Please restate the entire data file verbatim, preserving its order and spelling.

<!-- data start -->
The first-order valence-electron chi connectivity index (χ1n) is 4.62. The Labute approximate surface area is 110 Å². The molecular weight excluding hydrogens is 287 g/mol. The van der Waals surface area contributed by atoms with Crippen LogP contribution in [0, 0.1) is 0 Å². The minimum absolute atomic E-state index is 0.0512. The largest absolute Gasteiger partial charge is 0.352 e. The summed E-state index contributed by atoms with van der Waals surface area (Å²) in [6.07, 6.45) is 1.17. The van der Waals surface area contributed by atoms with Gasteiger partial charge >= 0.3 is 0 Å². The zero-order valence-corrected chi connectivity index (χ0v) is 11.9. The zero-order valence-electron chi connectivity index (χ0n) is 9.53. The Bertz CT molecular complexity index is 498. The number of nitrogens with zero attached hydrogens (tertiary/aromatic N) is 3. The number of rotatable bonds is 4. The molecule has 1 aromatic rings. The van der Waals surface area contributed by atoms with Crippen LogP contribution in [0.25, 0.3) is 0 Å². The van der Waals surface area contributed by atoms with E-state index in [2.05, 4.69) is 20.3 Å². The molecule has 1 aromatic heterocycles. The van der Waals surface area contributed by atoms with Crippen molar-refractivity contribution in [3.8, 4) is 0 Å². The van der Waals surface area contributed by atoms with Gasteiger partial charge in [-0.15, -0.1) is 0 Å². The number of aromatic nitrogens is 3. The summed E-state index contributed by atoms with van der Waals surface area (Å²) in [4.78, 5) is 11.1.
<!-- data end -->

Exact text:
The first-order valence-electron chi connectivity index (χ1n) is 4.62. The Labute approximate surface area is 110 Å². The molecular weight excluding hydrogens is 287 g/mol. The van der Waals surface area contributed by atoms with Crippen LogP contribution in [0, 0.1) is 0 Å². The minimum absolute atomic E-state index is 0.0512. The largest absolute Gasteiger partial charge is 0.352 e. The summed E-state index contributed by atoms with van der Waals surface area (Å²) in [6.07, 6.45) is 1.17. The van der Waals surface area contributed by atoms with Gasteiger partial charge >= 0.3 is 0 Å². The zero-order valence-corrected chi connectivity index (χ0v) is 11.9. The zero-order valence-electron chi connectivity index (χ0n) is 9.53. The Bertz CT molecular complexity index is 498. The number of nitrogens with zero attached hydrogens (tertiary/aromatic N) is 3. The number of rotatable bonds is 4. The molecule has 1 aromatic rings. The van der Waals surface area contributed by atoms with Crippen LogP contribution in [0.25, 0.3) is 0 Å². The van der Waals surface area contributed by atoms with E-state index in [2.05, 4.69) is 20.3 Å². The molecule has 1 aromatic heterocycles. The van der Waals surface area contributed by atoms with Crippen molar-refractivity contribution in [3.8, 4) is 0 Å². The van der Waals surface area contributed by atoms with Gasteiger partial charge in [-0.15, -0.1) is 0 Å². The number of aromatic nitrogens is 3. The summed E-state index contributed by atoms with van der Waals surface area (Å²) in [4.78, 5) is 11.1.